Tomorrow is also the day our first visitor arrives. From then on, we'll have guests continuously for the rest of May, so we will be playing host to friends. :) I hope to continue blogging about village life and sight-seeing as well as uploading pictures, but please forgive me if I lapse a bit in posting while guests are here.
This evening we wandered around the village, toured the Pilgram's Garden, and gave our camera a workout. I find it incredible that all these buildings are so well cared for and preserved after all this time. I was a little cold on the walk, although it was warm earlier in the day when the sun was out. We came home just in time to catch the beautiful sunset out our window.
And so our adventure has finally begun and we have arrived in France. The flight was annoying as any plane travel is these days, but otherwise uneventful. Chris got our leased car and we drove through many traffic circles on our way through the countryside and up to Lauzerte. I kept looking in the distance to see if I recognized our village.
Finally, a little over an hour later, we rounded a bend and there could be no mistaking the bastide at the top of the next hill. The village looks like it belongs in the middle ages. It's like you just stepped back in time, as long as you mentally photoshop out the cars. In fact, pilgrams are coming through town on a fairly regular basis on their way to Compostella, just as they've done for hundreds of years.
We tried to find our house by the address and ended up giving up since houses aren't really numbered here. We parked the car and wandered into the village center to sit in the square, gaze up at the old church tower, and survey our new surroundings.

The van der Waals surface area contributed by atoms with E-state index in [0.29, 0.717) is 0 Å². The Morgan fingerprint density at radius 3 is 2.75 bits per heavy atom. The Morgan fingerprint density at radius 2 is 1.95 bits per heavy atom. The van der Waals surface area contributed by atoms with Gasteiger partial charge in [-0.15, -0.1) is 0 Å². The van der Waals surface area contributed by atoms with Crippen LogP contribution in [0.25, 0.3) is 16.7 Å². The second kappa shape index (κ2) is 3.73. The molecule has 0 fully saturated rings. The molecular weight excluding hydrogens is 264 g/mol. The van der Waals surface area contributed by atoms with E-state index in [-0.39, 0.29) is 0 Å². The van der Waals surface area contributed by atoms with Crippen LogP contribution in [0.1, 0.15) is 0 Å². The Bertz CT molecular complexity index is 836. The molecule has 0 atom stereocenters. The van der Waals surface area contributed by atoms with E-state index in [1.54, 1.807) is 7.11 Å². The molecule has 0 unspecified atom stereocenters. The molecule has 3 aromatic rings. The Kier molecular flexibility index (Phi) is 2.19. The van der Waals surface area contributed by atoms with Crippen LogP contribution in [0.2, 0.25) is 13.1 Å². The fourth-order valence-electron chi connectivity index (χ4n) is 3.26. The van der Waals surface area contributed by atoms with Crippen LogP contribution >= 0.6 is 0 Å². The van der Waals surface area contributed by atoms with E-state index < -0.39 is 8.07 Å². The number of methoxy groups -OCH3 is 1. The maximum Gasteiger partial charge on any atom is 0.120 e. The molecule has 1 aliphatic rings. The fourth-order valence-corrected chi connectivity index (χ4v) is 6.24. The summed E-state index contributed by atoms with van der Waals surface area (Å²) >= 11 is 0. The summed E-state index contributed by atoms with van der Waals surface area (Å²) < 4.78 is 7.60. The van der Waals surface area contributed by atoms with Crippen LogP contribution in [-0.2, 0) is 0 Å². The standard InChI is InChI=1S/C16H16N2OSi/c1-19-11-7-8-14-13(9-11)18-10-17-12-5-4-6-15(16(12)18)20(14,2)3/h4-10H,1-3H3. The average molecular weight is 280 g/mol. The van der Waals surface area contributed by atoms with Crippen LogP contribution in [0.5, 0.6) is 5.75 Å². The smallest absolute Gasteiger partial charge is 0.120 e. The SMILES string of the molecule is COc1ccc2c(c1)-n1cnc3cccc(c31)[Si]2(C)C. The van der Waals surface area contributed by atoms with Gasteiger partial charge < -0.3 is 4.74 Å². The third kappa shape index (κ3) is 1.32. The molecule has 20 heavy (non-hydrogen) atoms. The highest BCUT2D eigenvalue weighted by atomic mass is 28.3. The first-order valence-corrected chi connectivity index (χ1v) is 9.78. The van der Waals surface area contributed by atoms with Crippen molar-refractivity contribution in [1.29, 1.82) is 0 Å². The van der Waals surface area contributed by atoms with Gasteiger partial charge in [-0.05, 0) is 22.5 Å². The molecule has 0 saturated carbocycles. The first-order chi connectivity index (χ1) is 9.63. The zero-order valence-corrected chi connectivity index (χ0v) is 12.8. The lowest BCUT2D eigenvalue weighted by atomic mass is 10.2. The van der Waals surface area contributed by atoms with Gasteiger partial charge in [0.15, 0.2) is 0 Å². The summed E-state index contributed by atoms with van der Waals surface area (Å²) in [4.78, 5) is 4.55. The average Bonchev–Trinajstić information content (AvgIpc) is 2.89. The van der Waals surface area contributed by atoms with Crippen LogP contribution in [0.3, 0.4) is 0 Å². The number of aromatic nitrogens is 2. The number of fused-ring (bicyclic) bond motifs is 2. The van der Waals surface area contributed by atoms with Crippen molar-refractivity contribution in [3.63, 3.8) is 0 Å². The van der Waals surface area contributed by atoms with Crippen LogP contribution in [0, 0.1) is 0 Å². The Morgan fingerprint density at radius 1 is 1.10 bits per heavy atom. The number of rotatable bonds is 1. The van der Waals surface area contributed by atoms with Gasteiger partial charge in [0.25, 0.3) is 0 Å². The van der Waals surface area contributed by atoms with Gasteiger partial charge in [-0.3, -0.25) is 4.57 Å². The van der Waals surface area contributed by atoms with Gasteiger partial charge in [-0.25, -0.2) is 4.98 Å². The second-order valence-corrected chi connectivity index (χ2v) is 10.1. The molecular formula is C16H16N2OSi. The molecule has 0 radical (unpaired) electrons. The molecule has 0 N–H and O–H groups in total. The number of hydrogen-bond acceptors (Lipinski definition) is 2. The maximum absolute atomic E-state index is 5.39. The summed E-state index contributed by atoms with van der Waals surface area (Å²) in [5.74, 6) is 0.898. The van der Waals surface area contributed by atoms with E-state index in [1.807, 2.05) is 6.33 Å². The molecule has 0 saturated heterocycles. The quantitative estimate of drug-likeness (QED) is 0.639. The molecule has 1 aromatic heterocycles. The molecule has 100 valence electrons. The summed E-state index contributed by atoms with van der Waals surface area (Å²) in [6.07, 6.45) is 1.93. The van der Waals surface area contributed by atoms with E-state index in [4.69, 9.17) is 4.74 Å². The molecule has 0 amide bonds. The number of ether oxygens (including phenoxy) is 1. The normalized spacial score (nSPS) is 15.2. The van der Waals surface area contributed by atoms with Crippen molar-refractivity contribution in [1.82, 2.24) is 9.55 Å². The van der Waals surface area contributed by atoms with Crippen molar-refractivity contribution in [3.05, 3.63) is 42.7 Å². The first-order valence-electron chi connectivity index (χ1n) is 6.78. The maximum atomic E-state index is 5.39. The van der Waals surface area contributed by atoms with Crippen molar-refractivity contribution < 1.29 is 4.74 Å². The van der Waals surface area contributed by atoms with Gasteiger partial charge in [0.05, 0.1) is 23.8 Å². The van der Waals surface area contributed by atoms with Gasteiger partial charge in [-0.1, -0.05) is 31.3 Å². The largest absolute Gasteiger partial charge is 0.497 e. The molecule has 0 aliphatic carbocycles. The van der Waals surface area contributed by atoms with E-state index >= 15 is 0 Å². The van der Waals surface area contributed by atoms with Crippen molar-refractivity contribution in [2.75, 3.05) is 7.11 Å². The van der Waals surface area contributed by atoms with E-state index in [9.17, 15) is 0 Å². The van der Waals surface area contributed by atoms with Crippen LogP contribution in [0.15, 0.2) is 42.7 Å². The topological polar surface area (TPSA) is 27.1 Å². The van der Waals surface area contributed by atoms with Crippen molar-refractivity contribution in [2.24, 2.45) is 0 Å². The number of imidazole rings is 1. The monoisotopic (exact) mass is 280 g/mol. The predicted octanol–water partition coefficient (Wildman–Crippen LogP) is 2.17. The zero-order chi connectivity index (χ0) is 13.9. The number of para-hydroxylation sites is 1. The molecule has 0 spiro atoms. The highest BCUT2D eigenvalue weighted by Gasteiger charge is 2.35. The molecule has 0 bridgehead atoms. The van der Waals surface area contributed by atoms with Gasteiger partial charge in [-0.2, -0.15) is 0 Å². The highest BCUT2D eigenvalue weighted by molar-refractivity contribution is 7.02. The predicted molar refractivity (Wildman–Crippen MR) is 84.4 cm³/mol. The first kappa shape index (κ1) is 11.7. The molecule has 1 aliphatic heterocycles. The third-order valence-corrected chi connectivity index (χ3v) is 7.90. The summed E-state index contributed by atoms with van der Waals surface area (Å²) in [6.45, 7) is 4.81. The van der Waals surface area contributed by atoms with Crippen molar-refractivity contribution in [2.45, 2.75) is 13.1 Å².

When we did get to the house, it was spectacular. It belongs in another era entirely. Chris had a great description that he sent around to our frisbee team. I'm copying and pasting the passage below:
The house is amazing, even more so than we expected. Our bedroom looks like something out of a movie - a giant fireplace that, by all rights, should have wolfhounds in front of it, a very French hand-made carpet, large windows with heavy wooden shutters, 14-foot ceiling with original (i.e. from 1251) beams. And the whole room is almost 30'X30', roughly the same space as our apartment at home. The bed seems tiny in the middle. And the other three bedrooms are nearly as large and medievally. Out the window is a panoramic view (and a three story drop, followed by a promenade, followed by a bigger drop) of the French countryside, complete with grazing sheep, vines, orchards and fields. The whole village clings to a steep hill and towers over a valley, and our house forms part of the curtain wall protecting it. We were attacked by Huns last night, but easily beat them off with the crossbow the owner keeps on the wall, just in case. We have already met a Pierre (really), and my first friend in town was Matthew the bartender, whose place on the main square is an easy hammer throw away. The chef for the best restaurant in the region, Frederick, lives next door.
I don't know what else to add except we're here. We're finally here. This will be a fantastic summer.
I guess it's time to say goodbye. Tomorrow we're getting on a plane and heading to France. Sunday, we will arrive at our new home for the summer. Actually, I'll probably be blogging more often, not less, since there will be more to document and share. Anyway, it's exciting to be leaving so soon! This weekend will be annoying, mostly standing in security lines and sitting in tiny airplane seats and all that, but after that it will all be worth it. Yay!
Chris and I are getting closer to leaving for France. Throughout the summer I'll be updating this blog with pictures and stories from our adventures. :)
I'm busy planning these days, as France looms ever closer. :) Chris thinks I'm getting a bit obsessive.
I didn't stay up until midnight on the 31st, but somehow the new year came anyway. I am greatly looking forward to 2008. It should be an adventure. Why? Well, I am pleased to announce to anyone who may not have heard already that Chris and I will be living in France this summer. You read that correctly. Here's a picture of where we'll be.
Pretty cool, right? I'm sorry it's taken me so long to post this month. We've been wrapped up in our summer planning as well as figuring out if/when we want to go through the process of selling our current home and buying a new one. Lot of big, exciting things are going on.